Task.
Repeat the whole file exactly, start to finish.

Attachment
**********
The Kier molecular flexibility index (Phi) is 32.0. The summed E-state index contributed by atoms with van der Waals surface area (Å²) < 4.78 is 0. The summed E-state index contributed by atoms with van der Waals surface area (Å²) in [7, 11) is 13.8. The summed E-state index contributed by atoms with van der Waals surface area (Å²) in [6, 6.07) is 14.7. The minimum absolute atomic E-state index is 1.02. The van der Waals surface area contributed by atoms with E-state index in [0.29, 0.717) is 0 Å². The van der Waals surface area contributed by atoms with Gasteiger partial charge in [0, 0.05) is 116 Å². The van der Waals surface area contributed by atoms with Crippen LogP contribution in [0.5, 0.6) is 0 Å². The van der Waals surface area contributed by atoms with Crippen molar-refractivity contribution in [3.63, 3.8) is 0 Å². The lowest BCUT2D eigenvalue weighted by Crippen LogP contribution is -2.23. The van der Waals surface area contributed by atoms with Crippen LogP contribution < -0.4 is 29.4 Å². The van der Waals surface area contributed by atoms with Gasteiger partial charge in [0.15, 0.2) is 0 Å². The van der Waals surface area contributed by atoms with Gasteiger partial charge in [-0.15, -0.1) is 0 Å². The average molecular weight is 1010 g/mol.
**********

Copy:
The Kier molecular flexibility index (Phi) is 32.0. The summed E-state index contributed by atoms with van der Waals surface area (Å²) < 4.78 is 0. The summed E-state index contributed by atoms with van der Waals surface area (Å²) in [7, 11) is 13.8. The summed E-state index contributed by atoms with van der Waals surface area (Å²) in [6, 6.07) is 14.7. The minimum absolute atomic E-state index is 1.02. The van der Waals surface area contributed by atoms with E-state index in [0.29, 0.717) is 0 Å². The van der Waals surface area contributed by atoms with Gasteiger partial charge in [0, 0.05) is 116 Å². The van der Waals surface area contributed by atoms with Crippen LogP contribution in [0.5, 0.6) is 0 Å². The van der Waals surface area contributed by atoms with Crippen molar-refractivity contribution in [3.63, 3.8) is 0 Å². The lowest BCUT2D eigenvalue weighted by Crippen LogP contribution is -2.23. The van der Waals surface area contributed by atoms with Crippen LogP contribution < -0.4 is 29.4 Å². The van der Waals surface area contributed by atoms with Gasteiger partial charge in [0.15, 0.2) is 0 Å². The van der Waals surface area contributed by atoms with Gasteiger partial charge in [-0.15, -0.1) is 0 Å². The average molecular weight is 1010 g/mol.